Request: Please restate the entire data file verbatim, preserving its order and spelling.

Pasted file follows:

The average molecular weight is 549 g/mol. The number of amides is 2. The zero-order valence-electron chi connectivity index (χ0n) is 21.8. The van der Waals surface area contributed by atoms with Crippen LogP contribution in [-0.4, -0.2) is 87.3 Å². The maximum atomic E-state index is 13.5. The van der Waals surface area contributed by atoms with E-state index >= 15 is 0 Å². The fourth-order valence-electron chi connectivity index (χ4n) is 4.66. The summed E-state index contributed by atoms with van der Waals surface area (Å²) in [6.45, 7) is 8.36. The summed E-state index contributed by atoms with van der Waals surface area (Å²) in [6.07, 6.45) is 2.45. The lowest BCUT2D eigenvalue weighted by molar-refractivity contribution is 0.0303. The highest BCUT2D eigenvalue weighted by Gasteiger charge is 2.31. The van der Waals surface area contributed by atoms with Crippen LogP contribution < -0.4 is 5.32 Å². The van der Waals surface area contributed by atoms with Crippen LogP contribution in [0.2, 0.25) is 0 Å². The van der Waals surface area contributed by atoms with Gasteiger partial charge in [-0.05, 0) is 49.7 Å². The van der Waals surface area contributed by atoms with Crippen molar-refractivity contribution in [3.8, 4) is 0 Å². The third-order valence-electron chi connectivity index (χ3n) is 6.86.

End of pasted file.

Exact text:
The average molecular weight is 549 g/mol. The number of amides is 2. The zero-order valence-electron chi connectivity index (χ0n) is 21.8. The van der Waals surface area contributed by atoms with Crippen LogP contribution in [-0.4, -0.2) is 87.3 Å². The maximum atomic E-state index is 13.5. The van der Waals surface area contributed by atoms with E-state index >= 15 is 0 Å². The fourth-order valence-electron chi connectivity index (χ4n) is 4.66. The summed E-state index contributed by atoms with van der Waals surface area (Å²) in [6.45, 7) is 8.36. The summed E-state index contributed by atoms with van der Waals surface area (Å²) in [6.07, 6.45) is 2.45. The lowest BCUT2D eigenvalue weighted by molar-refractivity contribution is 0.0303. The highest BCUT2D eigenvalue weighted by Gasteiger charge is 2.31. The van der Waals surface area contributed by atoms with Crippen LogP contribution < -0.4 is 5.32 Å². The van der Waals surface area contributed by atoms with Crippen LogP contribution in [0.2, 0.25) is 0 Å². The van der Waals surface area contributed by atoms with Gasteiger partial charge in [-0.05, 0) is 49.7 Å². The van der Waals surface area contributed by atoms with Crippen molar-refractivity contribution in [3.8, 4) is 0 Å². The third-order valence-electron chi connectivity index (χ3n) is 6.86.